• Toiletries. Nor should they be expected to provide toiletries, either.


Confessions of a Downtube Shifter

March 21st, 2009. The day seemed innocuous enough, with the sun rising in the east, clear skies, and temperatures that were slowly making their way from downright cold to fairly tolerable. There I was, perched atop my steel-framed steed on the line of the Philly Phlyer D1 Circuit Race with 50 other D1 racers from the ECCC, wondering to myself, "What the hell am I doing here?"

I had plenty of reason for that thought. At that moment, I had never participated in a road race, much less a large group road ride. I was a mountain biker. Road riding? What a foreign concept. My bike, a 1990 Schwinn Traveler, was a rescued relic from the garage that I had dragged back to State College with me that semester in hopes of giving it a new lease on life. The lugged steel frame was an antique in comparison to the modern carbon and hydroformed aluminum frames on the bikes of other racers in the ECCC, but it was a complete road bike. Aside from a tuneup, new tires, and bartape, it was 97% the bike it was when it rolled out of the showroom in 1990, downtube shifters and all.

So, there I was on the line at the Philly Phlyer. On a bike nearly as old as I was, and I had not gotten much of a chance to warm up. Oh boy.

Less than a mile later, I was taken out of contention. A strong headwind coming off of the Schuylkill caused the pack to bunch up at the front, and with the combination of tight quarters and a low level of average experience, it didn't take much for good ol' Murphy to rear his head and wreak havoc. In this case, a rider from Columbia discovered that his training wheels had fallen off between the starting line and now, which caused him to subsequently lose his balance and careen into fellow Penn State rider, Steven Derkits. Gravity took the wheel from there, throwing bikes, bodies, bottles, and egos into a tumultuous heap that lay directly in my path.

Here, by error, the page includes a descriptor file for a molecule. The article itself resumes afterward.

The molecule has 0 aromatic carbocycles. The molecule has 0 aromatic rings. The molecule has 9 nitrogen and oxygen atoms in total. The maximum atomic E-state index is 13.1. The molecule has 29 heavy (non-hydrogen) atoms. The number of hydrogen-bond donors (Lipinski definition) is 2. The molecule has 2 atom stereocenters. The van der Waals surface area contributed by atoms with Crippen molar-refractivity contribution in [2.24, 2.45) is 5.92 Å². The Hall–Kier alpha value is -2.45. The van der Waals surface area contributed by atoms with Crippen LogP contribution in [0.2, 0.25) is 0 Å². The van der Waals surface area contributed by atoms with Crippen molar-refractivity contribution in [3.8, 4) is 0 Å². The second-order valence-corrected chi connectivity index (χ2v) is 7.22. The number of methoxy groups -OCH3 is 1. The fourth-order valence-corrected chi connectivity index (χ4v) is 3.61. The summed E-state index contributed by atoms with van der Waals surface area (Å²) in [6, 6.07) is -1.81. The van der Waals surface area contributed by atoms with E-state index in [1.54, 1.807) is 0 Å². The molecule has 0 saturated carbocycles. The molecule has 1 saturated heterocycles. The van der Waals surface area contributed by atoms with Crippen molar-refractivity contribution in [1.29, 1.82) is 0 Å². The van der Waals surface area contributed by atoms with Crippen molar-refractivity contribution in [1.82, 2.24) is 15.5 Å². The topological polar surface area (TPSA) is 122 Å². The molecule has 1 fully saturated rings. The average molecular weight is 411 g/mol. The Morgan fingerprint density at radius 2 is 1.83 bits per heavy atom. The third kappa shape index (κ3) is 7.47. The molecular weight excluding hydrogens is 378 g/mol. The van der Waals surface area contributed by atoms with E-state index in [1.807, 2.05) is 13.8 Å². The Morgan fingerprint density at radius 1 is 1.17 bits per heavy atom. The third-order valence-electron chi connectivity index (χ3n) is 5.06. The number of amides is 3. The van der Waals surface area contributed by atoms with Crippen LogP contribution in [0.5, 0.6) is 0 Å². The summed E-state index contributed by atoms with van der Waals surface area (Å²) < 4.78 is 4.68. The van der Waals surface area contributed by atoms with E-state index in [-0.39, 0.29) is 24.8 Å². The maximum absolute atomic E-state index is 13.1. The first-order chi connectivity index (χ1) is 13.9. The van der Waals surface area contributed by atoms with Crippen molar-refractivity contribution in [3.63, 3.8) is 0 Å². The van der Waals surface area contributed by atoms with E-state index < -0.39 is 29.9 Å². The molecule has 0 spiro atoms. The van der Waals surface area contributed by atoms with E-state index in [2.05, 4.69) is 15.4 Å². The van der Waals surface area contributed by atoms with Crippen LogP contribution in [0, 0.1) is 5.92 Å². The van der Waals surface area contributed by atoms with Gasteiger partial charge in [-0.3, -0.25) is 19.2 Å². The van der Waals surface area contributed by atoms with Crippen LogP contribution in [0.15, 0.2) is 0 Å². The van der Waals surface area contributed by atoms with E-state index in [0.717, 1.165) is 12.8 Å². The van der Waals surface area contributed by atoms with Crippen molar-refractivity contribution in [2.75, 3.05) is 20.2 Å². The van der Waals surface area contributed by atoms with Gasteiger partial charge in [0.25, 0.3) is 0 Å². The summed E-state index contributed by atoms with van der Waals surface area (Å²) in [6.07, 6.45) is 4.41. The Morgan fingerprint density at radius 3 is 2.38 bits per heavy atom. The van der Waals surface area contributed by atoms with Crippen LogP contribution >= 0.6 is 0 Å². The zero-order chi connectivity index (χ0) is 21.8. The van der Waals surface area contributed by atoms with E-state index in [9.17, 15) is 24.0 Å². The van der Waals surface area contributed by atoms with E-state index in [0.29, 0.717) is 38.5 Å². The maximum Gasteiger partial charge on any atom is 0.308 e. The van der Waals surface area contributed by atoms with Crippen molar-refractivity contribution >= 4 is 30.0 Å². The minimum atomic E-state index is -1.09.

Given that I had rather unintelligently positioned myself smack in the middle of the pack with riders on all sides, I was left with no choice but to clamp down hard on the binders and try to navigate around the mess ahead of me. The laws of physics were not on my side that morning; I locked up both wheels on the damp tarmac and slid uncontrollably into the mess of bodies and bikes.

As I picked both myself and my bike up, I found that I was in fine physical shape, but the bike was missing a several spokes from the front wheel, the bottle cage was tweaked, and the rear derailleur hanger had been bent out of alignment. I thought I was finished. However, after further inspection, I discovered that my tires still had air in them, and my wheels still spun, so I found my bottle, slapped it back in the cage, and jumped back on the saddle to finish the race I had begun. I managed to finish the race without getting lapped, not too bad.

While I came away from the circuit race with a few missing spokes and a bruised ego, I had gotten a good enough taste of road racing that fueled the desire to come back for more. After all, this was only the first day...

Sunday was the day of the criterium. The air was thick with an impervious foggy mist that managed to penetrate every last dry fiber of clothing on your body. It laid on the road only to be drawn back up through the contact patch of every 700x23 tire and flung into the eyes and mouths of many racers, including myself. Pedaller Bike Shop in Lansdale had managed to replace the missing spokes from my front wheel and true things back into shape. I had a bike again! My father had crammed a canopy into the back seat of his thousand dollar jalopy and brought it down for the team to huddle under between races. It was there, in the middle of the mist that race stories from the previous day were shared and nutella was eaten while the trainers hummed happily away.